Winter crops. This temporal niche is the only one in the rotations that is filled with different crops for the different systems. Wheat was grown in the conventional systems each year. Lupin was grown in the low-input and organic systems for the first 2 years and was replaced by an oats-vetch mix in the subsequent years. Both crops are relatively low cost compared to the other crops in the rotation. Consequently the cost of the low-input and organic systems was roughly half the cost of growing conventional wheat in 1990 through 1992.

Beans. Beans were not grown in the first year of the rotation because of timing constraints. Unlike the other crops in the rotations, the cultural practices for beans were nearly identical across all systems. As would be expected, operating costs in the three systems were fairly close. The major difference in cultural practices was the weed-control programs. In 1990 and 1991 there were more cultivations in the organic and low-input plots than in the conventional plots, undoubtedly due to the use of preplant herbicides in the conventional systems. All systems required more cultivations in 1992 than in the previous years. Overall, the conventional systems consistently had the highest cost due to the use of herbicides, while the low-input and organic systems substituted lower-cost fossil fuels for herbicides in the cultivations. There were no fertilizer applications except for a nitrogen sidedress to the conventional treatment in 1992.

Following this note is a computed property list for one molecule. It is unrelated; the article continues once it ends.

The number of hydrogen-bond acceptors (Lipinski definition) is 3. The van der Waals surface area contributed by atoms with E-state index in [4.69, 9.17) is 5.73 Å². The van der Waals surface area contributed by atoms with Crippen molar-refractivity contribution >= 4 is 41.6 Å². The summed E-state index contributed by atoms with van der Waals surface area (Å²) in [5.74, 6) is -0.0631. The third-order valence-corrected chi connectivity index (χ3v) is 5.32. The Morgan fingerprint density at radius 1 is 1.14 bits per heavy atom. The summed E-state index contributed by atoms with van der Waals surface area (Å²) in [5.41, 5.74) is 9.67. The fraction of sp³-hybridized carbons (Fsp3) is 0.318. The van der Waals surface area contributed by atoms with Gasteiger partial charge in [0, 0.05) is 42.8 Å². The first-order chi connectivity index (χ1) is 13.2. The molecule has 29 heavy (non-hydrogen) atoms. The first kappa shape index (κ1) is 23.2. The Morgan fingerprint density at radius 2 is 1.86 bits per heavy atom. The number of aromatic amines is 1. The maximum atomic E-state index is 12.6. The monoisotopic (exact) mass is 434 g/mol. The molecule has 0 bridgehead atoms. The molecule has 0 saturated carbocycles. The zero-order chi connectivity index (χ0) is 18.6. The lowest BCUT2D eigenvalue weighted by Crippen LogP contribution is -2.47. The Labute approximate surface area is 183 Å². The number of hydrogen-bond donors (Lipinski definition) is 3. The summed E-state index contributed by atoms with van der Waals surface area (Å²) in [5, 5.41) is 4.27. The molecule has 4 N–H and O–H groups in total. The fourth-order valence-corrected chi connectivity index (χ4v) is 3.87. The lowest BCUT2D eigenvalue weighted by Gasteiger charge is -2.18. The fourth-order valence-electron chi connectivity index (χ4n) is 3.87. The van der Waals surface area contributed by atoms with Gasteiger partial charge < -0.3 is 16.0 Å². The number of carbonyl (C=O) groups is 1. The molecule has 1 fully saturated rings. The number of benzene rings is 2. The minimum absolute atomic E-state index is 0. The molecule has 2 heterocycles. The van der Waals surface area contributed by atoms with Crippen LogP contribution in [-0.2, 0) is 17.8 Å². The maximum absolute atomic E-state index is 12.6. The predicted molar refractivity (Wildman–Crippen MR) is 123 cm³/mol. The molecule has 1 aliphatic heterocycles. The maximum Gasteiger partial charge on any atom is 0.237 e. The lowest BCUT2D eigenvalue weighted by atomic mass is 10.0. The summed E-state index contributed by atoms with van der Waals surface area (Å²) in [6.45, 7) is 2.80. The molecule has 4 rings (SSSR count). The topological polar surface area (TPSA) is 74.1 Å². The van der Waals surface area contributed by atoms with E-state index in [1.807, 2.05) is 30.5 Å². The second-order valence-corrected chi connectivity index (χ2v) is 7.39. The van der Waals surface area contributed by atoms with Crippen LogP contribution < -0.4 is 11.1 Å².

Cash value

Cash value is the proceeds (gross income) received by the grower from the sale of the farm's crops before any costs are deducted. Tomatoes contributed over 55% of the cash value in each system (fig. 2). Not surprisingly, the Sustainable Agriculture Farming Systems project has devoted a great deal of effort to improving the performance of the tomato crop in each system.

The price for an organic commodity is often substantially higher than the conventional price for that same commodity. However, current markets for organic products are relatively small and easily saturated. As a result, some organic commodities are sold at conventional prices in years when supply exceeds demand. For a processed crop such as tomatoes, there are only a few processors. Therefore the price is extremely sensitive to small changes in supply. The price of organic tomatoes, although substantially higher than the price of conventional tomatoes, has declined over the period of this study (table 2). Other markets, such as beans, are just forming and are not well developed. Furthermore, substantial adoption of alternative practices could increase production to the point that the price premium would decrease if consumer demand did not increase at a comparable rate.